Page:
In Laravel we use routes to deal with HTTP requests from the browser.
We can route a request to a controller, do some logic and then return a response.
Now, we can send in variables encapsulated with braces
Two parts of your question I can identify on a second read-through:
Request methods are not lost. You have access to them with
$request->getMethod(). So a GET request will return
GET. You also have the method
isMethod('GET') available to you, which you could use to get a truthy value which would enable you to return a different kind of response depending on the request type.
With regards to the way you set up your URL, what HTTP verb you use does matter if you're creating a REST-ful web service.
I won't explain away what a REST-ful web service is (you can look it up), here is a couple of points from your example:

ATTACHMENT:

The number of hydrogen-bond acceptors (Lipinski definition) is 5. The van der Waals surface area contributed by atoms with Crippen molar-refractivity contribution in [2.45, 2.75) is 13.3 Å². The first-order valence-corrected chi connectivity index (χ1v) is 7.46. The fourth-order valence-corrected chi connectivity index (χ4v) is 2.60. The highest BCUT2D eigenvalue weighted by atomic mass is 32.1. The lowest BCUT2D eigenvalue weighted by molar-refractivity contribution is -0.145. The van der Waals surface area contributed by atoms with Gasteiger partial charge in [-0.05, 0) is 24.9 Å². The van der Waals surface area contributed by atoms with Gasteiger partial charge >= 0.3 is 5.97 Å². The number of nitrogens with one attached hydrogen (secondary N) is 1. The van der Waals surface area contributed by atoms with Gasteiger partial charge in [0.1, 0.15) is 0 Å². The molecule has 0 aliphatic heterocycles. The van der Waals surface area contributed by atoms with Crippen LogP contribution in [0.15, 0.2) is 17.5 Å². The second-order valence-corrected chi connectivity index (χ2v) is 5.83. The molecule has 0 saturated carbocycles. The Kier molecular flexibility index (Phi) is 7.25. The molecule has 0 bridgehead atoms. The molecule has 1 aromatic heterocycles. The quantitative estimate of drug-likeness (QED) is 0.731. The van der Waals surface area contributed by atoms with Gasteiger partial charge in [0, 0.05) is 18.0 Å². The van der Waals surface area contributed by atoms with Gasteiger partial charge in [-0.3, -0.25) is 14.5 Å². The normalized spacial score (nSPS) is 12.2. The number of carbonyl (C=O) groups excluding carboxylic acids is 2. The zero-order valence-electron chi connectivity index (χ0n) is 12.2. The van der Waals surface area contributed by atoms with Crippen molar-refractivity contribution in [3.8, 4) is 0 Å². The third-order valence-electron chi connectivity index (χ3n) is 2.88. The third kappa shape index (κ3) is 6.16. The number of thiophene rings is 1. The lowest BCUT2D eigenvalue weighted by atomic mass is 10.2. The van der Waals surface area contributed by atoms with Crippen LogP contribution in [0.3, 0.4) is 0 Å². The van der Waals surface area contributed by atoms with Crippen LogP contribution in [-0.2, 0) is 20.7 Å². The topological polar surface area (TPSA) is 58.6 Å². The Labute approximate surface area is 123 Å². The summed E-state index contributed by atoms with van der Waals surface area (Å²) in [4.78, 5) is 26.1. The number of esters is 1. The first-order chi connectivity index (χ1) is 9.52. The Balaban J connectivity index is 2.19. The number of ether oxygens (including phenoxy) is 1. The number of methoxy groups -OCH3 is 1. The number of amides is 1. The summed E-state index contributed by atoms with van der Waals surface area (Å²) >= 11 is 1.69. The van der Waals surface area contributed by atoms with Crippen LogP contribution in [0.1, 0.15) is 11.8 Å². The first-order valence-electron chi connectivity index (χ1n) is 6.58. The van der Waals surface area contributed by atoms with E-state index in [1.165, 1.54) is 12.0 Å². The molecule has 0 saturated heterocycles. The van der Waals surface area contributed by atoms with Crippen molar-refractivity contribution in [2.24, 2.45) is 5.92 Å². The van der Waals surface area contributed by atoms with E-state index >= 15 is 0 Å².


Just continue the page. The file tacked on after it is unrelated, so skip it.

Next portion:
getting some data, you ought to be doing a
GET request. It is the verb to represent a read from a resource. If you had to send a lot of data - and your intention is to add data, you ought to
POST it instead.
The URI should be meaningful in a way that best describes the resource you are manipulating.
Together with the HTTP verb, you can infer the implied action. So if you are
example/1, I might infer that (and this is a digression, actually) that you are attempting to update record 1 from an example resource. In reality, you would perhaps use the
PUT verb (which handles update).
Behind the scenes, Laravel uses a POST request due to browser limitations but treats it as a PUT request server-side.